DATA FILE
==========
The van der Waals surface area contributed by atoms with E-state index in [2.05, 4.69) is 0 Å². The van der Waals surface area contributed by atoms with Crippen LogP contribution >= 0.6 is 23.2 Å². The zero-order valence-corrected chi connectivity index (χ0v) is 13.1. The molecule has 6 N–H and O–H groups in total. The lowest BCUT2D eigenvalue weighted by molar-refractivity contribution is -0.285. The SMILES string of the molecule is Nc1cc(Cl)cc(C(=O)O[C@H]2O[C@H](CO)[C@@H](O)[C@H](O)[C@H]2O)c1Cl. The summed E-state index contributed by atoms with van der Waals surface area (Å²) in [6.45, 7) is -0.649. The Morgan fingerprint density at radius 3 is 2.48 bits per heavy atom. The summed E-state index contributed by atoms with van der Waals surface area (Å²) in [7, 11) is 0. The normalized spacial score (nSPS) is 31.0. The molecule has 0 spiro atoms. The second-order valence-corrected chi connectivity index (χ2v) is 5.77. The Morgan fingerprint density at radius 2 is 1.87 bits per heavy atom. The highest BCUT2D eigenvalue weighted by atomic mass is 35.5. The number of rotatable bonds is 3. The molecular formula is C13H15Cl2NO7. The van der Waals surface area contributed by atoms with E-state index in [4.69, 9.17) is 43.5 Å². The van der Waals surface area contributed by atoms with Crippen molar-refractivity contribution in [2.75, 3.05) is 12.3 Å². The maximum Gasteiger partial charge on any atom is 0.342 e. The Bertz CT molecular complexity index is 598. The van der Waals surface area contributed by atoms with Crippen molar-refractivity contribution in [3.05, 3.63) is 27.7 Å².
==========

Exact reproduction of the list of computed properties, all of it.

The van der Waals surface area contributed by atoms with E-state index in [2.05, 4.69) is 0 Å². The van der Waals surface area contributed by atoms with Crippen LogP contribution >= 0.6 is 23.2 Å². The zero-order valence-corrected chi connectivity index (χ0v) is 13.1. The molecule has 6 N–H and O–H groups in total. The lowest BCUT2D eigenvalue weighted by molar-refractivity contribution is -0.285. The SMILES string of the molecule is Nc1cc(Cl)cc(C(=O)O[C@H]2O[C@H](CO)[C@@H](O)[C@H](O)[C@H]2O)c1Cl. The summed E-state index contributed by atoms with van der Waals surface area (Å²) in [6.45, 7) is -0.649. The Morgan fingerprint density at radius 3 is 2.48 bits per heavy atom. The summed E-state index contributed by atoms with van der Waals surface area (Å²) in [7, 11) is 0. The normalized spacial score (nSPS) is 31.0. The molecule has 0 spiro atoms. The second-order valence-corrected chi connectivity index (χ2v) is 5.77. The Morgan fingerprint density at radius 2 is 1.87 bits per heavy atom. The highest BCUT2D eigenvalue weighted by atomic mass is 35.5. The number of rotatable bonds is 3. The molecular formula is C13H15Cl2NO7. The van der Waals surface area contributed by atoms with E-state index in [4.69, 9.17) is 43.5 Å². The van der Waals surface area contributed by atoms with Crippen molar-refractivity contribution in [2.75, 3.05) is 12.3 Å². The maximum Gasteiger partial charge on any atom is 0.342 e. The Bertz CT molecular complexity index is 598. The van der Waals surface area contributed by atoms with Crippen molar-refractivity contribution in [3.05, 3.63) is 27.7 Å².